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Canada's Supreme Court is covered in snow on February 6, the morning of their decision to overturn Canada's ban on physician-assisted death.Pete Baklinski / LifeSiteNews

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OTTAWA, February 6, 2015 ( — In a momentous ruling this morning, Canada’s highest court unanimously ruled to open the door to a doctor helping kill someone nearing the end-of-life stage, a ruling comparable to the sweeping Morgentaler ruling 27 years ago that allowed a doctor to kill someone at the earliest pre-born stage of life. 

In Carter v. Canada, the Court overturned a previous law prohibiting assisted suicide, in effect reversing the previous 1993 Rodriguez decision in which it said the state’s obligation to “protect the vulnerable” outweighed the rights of the individual to self-determination. The ruling makes Canada join the ranks of Switzerland, the Netherlands, and Belgium, as well as Oregon and Washington, in allowing assisted suicide. 


“Section 241 (b) and s. 14 of the Criminal Code unjustifiably infringe s. 7 of the Charter and are of no force or effect to the extent that they prohibit physician-assisted death for a competent adult person who (1) clearly consents to the termination of life and (2) has a grievous and irremediable medical condition (including an illness, disease or disability) that causes enduring suffering that is intolerable to the individual in the circumstances of his or her condition,” the court stated in the 9-0 ruling that affects the lives of every Canadian who is, or may be, terminally ill. 

The Criminal Code had stated that “every one who (a) counsels a person to commit suicide, or (b) aids or abets a person to commit suicide, whether suicide ensues or not, is guilty of an indictable offence.” What the court calls doctor assisted death means allowing one person, a doctor, to be directly and intentionally involved in killing another person, a patient, according to certain criteria.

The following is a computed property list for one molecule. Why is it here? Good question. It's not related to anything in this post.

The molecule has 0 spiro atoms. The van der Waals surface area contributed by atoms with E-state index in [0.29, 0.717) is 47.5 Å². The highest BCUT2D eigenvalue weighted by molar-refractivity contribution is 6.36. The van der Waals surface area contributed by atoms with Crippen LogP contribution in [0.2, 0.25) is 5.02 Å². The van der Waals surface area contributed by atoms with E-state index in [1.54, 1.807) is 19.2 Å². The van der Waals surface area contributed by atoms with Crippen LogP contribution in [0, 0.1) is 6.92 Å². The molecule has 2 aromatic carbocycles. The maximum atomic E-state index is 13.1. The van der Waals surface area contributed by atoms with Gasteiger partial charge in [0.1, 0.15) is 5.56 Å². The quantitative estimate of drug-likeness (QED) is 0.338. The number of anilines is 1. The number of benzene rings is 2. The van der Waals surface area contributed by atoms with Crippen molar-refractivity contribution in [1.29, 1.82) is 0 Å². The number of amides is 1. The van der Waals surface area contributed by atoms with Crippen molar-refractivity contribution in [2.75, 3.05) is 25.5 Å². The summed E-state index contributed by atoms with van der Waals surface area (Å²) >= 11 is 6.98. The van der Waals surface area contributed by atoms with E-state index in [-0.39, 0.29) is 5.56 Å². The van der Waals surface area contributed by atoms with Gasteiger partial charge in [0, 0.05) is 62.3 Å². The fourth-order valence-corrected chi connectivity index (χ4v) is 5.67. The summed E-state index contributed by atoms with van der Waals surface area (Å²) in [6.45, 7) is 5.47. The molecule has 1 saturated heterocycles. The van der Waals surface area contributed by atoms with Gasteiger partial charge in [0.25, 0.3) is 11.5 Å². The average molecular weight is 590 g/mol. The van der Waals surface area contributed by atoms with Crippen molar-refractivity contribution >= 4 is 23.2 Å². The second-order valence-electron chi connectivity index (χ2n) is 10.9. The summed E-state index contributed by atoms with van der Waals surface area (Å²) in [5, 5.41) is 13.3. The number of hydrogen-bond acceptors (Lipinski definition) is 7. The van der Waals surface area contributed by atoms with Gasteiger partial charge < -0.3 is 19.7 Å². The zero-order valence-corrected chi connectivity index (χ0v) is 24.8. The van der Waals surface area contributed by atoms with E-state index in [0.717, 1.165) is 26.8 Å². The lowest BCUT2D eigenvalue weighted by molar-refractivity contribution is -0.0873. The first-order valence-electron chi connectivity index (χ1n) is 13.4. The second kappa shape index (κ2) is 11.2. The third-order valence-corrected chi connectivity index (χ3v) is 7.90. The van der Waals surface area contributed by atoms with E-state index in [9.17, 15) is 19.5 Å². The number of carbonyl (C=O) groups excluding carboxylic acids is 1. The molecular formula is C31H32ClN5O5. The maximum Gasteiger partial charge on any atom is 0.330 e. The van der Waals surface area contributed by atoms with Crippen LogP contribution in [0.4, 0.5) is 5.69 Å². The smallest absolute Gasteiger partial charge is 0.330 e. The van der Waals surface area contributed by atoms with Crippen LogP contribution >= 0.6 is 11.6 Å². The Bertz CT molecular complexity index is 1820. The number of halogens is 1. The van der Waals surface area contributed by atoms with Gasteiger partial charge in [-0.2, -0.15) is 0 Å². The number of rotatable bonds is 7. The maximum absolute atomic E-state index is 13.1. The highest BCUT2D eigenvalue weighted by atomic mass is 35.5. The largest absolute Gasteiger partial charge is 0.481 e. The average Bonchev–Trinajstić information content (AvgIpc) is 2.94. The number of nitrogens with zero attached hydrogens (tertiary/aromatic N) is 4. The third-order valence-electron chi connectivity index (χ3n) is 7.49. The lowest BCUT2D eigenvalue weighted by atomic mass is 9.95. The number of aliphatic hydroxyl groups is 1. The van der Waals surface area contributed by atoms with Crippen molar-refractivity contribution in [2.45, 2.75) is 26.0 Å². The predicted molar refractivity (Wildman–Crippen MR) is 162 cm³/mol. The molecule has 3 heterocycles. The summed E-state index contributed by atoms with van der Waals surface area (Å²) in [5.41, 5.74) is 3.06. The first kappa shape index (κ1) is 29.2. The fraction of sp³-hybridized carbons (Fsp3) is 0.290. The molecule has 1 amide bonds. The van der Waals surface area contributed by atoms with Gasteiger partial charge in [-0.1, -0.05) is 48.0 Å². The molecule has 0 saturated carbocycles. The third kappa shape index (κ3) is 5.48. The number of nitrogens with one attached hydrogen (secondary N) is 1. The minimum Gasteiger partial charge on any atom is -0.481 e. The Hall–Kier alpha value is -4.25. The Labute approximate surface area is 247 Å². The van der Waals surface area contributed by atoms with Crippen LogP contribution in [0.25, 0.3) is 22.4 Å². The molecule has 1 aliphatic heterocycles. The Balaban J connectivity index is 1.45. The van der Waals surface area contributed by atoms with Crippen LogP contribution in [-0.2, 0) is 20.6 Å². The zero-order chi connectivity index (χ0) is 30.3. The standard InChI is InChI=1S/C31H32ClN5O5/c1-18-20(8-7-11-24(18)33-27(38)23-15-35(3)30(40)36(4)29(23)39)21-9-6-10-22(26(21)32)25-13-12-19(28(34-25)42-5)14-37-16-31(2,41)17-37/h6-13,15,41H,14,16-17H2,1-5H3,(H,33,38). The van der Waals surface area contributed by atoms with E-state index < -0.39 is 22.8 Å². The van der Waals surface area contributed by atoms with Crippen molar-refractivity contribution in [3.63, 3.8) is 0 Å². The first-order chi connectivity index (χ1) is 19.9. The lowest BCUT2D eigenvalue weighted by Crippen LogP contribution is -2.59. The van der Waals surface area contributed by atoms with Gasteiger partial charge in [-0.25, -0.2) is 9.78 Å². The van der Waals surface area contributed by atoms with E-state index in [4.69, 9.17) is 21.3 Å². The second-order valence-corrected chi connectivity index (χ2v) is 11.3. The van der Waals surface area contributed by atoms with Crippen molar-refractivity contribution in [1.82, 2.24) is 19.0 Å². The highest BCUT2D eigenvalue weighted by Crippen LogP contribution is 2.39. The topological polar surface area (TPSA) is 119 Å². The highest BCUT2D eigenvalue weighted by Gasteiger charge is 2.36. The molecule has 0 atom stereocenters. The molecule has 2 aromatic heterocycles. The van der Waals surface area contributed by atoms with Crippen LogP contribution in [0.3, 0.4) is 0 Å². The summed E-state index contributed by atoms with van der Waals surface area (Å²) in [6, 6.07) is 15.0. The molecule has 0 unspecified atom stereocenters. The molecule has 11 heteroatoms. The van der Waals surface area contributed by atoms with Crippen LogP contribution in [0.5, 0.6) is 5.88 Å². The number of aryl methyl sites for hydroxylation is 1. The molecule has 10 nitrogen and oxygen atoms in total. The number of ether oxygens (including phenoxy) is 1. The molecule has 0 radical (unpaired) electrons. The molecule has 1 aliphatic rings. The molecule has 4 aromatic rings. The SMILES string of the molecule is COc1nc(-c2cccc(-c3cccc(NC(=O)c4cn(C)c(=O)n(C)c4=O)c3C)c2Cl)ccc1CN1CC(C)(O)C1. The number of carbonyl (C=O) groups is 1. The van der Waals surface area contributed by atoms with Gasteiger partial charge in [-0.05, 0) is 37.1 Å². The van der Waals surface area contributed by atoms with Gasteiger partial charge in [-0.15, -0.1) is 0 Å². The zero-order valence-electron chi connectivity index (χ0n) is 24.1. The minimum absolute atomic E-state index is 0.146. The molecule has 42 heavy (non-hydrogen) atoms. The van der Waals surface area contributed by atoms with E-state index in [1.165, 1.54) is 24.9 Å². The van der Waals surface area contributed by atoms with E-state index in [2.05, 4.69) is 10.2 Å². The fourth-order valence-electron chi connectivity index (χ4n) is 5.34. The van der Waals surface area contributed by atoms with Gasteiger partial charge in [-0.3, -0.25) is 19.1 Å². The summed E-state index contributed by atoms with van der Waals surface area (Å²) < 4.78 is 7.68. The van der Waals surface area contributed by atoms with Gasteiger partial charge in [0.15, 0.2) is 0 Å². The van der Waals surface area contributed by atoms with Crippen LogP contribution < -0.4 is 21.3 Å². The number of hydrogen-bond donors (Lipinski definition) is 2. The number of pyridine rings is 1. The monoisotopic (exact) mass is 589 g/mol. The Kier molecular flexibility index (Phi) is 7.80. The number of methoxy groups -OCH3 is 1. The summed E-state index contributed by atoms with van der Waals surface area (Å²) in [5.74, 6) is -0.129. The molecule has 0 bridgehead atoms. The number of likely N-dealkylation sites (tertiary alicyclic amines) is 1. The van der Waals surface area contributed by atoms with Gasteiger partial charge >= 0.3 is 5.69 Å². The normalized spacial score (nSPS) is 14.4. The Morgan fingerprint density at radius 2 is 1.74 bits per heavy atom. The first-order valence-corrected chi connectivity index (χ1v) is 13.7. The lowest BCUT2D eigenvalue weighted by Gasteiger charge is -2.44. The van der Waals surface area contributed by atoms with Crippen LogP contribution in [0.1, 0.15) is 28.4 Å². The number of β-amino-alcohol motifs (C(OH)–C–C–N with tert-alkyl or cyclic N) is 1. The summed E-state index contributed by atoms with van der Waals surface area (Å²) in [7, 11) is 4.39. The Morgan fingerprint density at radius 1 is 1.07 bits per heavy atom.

The court gave the federal government 12 months to rectify what it says is a Charter violation of rights before the ruling takes effect. 

Life and family leaders have reacted to the news with dismay. 

“In striking down Rodriguez, our highest court told Canadians today that the lives of the weak, infirm, and vulnerable are not worth protecting. The court in essence decided that some people are better off dead than alive and gave power to those who are strong to end the lives of those who are weak. This is a terrible day of shame for Canada,” said Jim Hughes, national president of Campaign Life Coalition, to LifeSiteNews. 

“We as a country have entered into utter moral blindness if we honestly believe that killing someone in the name of ‘compassion’ or ‘mercy’ is a solution to the problem of pain or debilitation. All life is a gift, and no one has the moral right to take that gift away from someone else. This law used to be called: ‘You shall not kill.’ It is always a false compassion to kill someone who is suffering. There is no dignity in killing the patient instead of the pain.”

Alex Schadenberg, executive director of the Euthanasia Prevention Coalition, called it a “terrible decision.”

“Legalizing assisted suicide will create new paths of abuse of elders, people with disabilities and other socially devalued people. The scourge of elder abuse in our culture continues to grow,” he told LifeSiteNews. 


“The first act of Parliament must be to use the notwithstanding clause to continue to equally protect every Canadian. Then Parliament and the provincial governments must commit to providing Canadians with the care that they require and deserve.”

Critical points in the case 

• April 2010 – Elected members of Parliament defeated a private members bill seeking to legalize euthanasia and assisted suicide by an overwhelming vote of 228-59, indicating the will of the Canadian people at that time. 

• April 2011 – A case is launched by the B.C. Civil Liberties Association on behalf of Lee Carter, who in 2010 took her mother Kay to Switzerland where she was killed by lethal injection.